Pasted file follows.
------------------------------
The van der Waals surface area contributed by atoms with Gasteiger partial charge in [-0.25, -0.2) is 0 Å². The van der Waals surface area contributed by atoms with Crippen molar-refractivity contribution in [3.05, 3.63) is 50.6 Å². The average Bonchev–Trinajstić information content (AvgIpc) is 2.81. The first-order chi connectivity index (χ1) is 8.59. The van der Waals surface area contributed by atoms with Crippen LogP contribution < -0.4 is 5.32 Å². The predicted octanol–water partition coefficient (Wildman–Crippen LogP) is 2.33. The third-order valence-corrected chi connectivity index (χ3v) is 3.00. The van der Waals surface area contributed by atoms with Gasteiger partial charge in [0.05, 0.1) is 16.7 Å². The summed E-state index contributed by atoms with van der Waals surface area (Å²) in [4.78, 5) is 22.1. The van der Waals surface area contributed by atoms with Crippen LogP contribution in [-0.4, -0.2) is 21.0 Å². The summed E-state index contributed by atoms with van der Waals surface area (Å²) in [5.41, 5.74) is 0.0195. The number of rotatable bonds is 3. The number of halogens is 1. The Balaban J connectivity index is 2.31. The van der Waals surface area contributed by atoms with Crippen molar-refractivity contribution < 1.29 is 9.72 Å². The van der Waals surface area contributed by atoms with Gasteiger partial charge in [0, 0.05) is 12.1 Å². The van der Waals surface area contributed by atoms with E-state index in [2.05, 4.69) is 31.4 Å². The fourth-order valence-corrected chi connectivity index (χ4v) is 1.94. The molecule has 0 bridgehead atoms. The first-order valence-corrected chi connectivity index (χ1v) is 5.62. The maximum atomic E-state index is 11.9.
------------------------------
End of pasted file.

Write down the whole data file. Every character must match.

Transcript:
The van der Waals surface area contributed by atoms with Gasteiger partial charge in [-0.25, -0.2) is 0 Å². The van der Waals surface area contributed by atoms with Crippen molar-refractivity contribution in [3.05, 3.63) is 50.6 Å². The average Bonchev–Trinajstić information content (AvgIpc) is 2.81. The first-order chi connectivity index (χ1) is 8.59. The van der Waals surface area contributed by atoms with Crippen LogP contribution < -0.4 is 5.32 Å². The predicted octanol–water partition coefficient (Wildman–Crippen LogP) is 2.33. The third-order valence-corrected chi connectivity index (χ3v) is 3.00. The van der Waals surface area contributed by atoms with Gasteiger partial charge in [0.05, 0.1) is 16.7 Å². The summed E-state index contributed by atoms with van der Waals surface area (Å²) in [4.78, 5) is 22.1. The van der Waals surface area contributed by atoms with Crippen LogP contribution in [-0.4, -0.2) is 21.0 Å². The summed E-state index contributed by atoms with van der Waals surface area (Å²) in [5.41, 5.74) is 0.0195. The number of rotatable bonds is 3. The number of halogens is 1. The Balaban J connectivity index is 2.31. The van der Waals surface area contributed by atoms with Crippen molar-refractivity contribution < 1.29 is 9.72 Å². The van der Waals surface area contributed by atoms with Gasteiger partial charge in [0, 0.05) is 12.1 Å². The van der Waals surface area contributed by atoms with E-state index in [2.05, 4.69) is 31.4 Å². The fourth-order valence-corrected chi connectivity index (χ4v) is 1.94. The molecule has 0 bridgehead atoms. The first-order valence-corrected chi connectivity index (χ1v) is 5.62. The maximum atomic E-state index is 11.9.